Brussels, 10 October 2001
Commission prohibits acquisition of control of
Legrand by Schneider Electric
Following a detailed investigation, the Commission has decided to prohibit
the merger of Schneider Electric and Legrand, the two main French
manufacturers of electrical equipment. The merger would have considerably
weakened the operation of the market in a number of countries, particularly
in France, where the rivalry between the two companies has hitherto been
the mainstay of competition. Despite the scale and seriousness of the
problems posed by the merger, Schneider Electric did not put forward in
good time adequate undertakings to ensure that, following the merger, the
conditions of effective competition would be restored, to the benefit of
consumers in France and in other countries.
Schneider's proposed takeover of Legrand was notified to the Commission on
16 February 2001, and a second-stage detailed investigation was initiated on
30 March 2001. The public offer of exchange of shares announced by Schneider on
15 January 2001 was closed on 25 July 2001, and Schneider holds some 98% of
Legrand's shares.
The effects of the merger on competition related primarily to low-voltage electrical
equipment, i.e. all the systems used for electricity distribution and the control of
electrical circuits in homes, offices or factories. Such equipment covers many
different types of products, ranging from electrical distribution boards and sockets
and switches to cable trays.
The Commission's investigation showed that there were substantial overlaps
between the activities of Schneider and Legrand in the markets for electrical
switchboards (distribution boards and final panelboards, together with their
components, where the combined market share would have been between 40% and
70% depending on the country); wiring accessories (in particular, sockets and
switches and fixing and connecting equipment, where combined market shares
ranged from 40% to 90%); and certain products for industrial use (industrial
pushbuttons and low-voltage transformers) or for more specific applications (for
example, emergency lighting).
In France, the merger gave rise to particularly serious problems over virtually the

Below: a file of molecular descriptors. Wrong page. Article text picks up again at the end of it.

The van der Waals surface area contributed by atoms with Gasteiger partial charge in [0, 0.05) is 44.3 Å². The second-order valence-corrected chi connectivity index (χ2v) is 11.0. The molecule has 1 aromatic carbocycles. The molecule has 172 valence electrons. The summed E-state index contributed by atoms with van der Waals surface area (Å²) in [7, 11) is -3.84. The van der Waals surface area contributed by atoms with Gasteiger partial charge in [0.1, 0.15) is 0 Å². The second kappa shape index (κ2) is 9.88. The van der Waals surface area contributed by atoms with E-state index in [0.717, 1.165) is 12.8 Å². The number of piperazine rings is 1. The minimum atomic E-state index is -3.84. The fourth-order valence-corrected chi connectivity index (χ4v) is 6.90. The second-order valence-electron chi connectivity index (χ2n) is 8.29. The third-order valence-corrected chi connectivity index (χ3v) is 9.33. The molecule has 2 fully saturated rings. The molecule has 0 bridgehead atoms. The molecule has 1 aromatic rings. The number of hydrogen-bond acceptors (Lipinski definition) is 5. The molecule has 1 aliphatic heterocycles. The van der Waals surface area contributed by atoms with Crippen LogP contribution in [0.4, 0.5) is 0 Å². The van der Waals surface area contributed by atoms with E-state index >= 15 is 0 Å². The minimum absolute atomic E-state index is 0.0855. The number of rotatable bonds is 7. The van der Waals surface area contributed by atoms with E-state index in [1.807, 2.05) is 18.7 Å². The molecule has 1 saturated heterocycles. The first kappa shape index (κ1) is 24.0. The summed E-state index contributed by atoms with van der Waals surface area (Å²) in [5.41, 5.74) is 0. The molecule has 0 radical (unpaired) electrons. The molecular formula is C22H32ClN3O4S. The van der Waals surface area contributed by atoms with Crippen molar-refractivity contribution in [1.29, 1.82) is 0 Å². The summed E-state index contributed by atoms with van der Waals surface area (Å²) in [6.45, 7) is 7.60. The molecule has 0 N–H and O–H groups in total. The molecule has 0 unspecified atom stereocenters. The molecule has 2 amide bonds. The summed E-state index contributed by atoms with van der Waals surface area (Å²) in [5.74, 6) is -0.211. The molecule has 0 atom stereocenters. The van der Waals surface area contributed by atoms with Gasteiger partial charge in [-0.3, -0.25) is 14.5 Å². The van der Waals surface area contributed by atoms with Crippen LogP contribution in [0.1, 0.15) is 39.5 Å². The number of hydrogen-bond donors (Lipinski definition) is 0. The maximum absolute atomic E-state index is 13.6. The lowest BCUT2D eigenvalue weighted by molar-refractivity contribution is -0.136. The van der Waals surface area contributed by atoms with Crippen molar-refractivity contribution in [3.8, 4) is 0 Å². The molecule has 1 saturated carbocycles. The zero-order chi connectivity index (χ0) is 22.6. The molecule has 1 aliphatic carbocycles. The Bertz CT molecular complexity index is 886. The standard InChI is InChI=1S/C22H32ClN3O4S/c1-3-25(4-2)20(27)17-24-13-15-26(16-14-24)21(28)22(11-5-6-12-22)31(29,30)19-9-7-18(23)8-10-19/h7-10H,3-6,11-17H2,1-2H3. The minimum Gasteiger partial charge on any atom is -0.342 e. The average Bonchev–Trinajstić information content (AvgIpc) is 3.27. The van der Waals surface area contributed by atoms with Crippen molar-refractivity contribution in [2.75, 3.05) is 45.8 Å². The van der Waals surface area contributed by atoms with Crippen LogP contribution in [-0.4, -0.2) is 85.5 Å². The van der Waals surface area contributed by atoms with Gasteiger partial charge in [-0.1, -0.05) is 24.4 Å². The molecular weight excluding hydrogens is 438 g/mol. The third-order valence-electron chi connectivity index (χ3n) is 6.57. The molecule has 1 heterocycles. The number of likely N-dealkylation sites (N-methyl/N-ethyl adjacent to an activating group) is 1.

whole range of products concerned and would, in most cases, have resulted in the
strengthening of a dominant position. Schneider and Legrand are by far the largest
players on the French market, and the Commission's investigation demonstrated
clearly that there was little prospect of any significant development in the activity of
foreign competitors in the short and medium term. Furthermore, competition
problems were also identified in Denmark, Spain, Greece, Italy, Portugal and the
United Kingdom.
In an attempt to remedy these competition problems, Schneider submitted an initial
series of undertakings to the Commission on 14 September 2001, the deadline for
presenting undertakings.
However, it became evident, in particular following the market investigation carried
out by the Commission, that these initial undertakings were not such as to restore
the conditions of effective competition.
Undertakings submitted late
Once the deadline of 14 September had passed, the Commission could not accept
any "last minute" undertakings unless it was able to establish immediately, without
any possible doubt, that they would restore the conditions of competition.
Schneider submitted new undertakings on 24 September, but they left serious
doubts as to the competitive capacity of the entities to be sold off, notably as
regards access to distribution in France and the economic risks associated with the
actual separation of these entities from the rest of the group to which they
belonged. At all events, the uncertainties associated with the fact that these were
last minute proposals could not be cleared up within the deadlines set. Lastly,
Schneider's proposals did not provide any effective solution as regards a number
of geographic markets and/or product markets on which competition problems had
been identified.
"This unfortunate outcome illustrates the absolute need for the partners in a merger
which involves clear competition problems to give thought, at a very early stage in
the project, to possible remedies and to enter into discussion without delay with the
competition authorities", said Mario Monti, the competition Commissioner, adding:
"Taking this precautionary step should obviate the need to submit last minute
remedies which, by their very nature, may be inappropriate and may raise
uncertainties which cannot be dissipated within the brief period of time remaining."
This prohibition must be seen in the wider context of the merging of two companies
originating in one and the same Member State with a view to creating a "national
champion". Such a merger cannot be authorised unless the conditions of effective
competition, ensuring in particular fair prices for consumers, continue to apply or
are rapidly restored. In some of the proposed mergers of this type already dealt
with by the Commission, such as that between TotalFina and Elf, this proved
possible on the basis of substantial remedies, while in other cases, such as
Volvo/Scania and the present case, it proved impossible.
In view of the particular circumstances created by the fact that Schneider has already
acquired virtually the whole of Legrand's shares, the Commission is prepared to
examine the practical arrangements for restoring effective competition.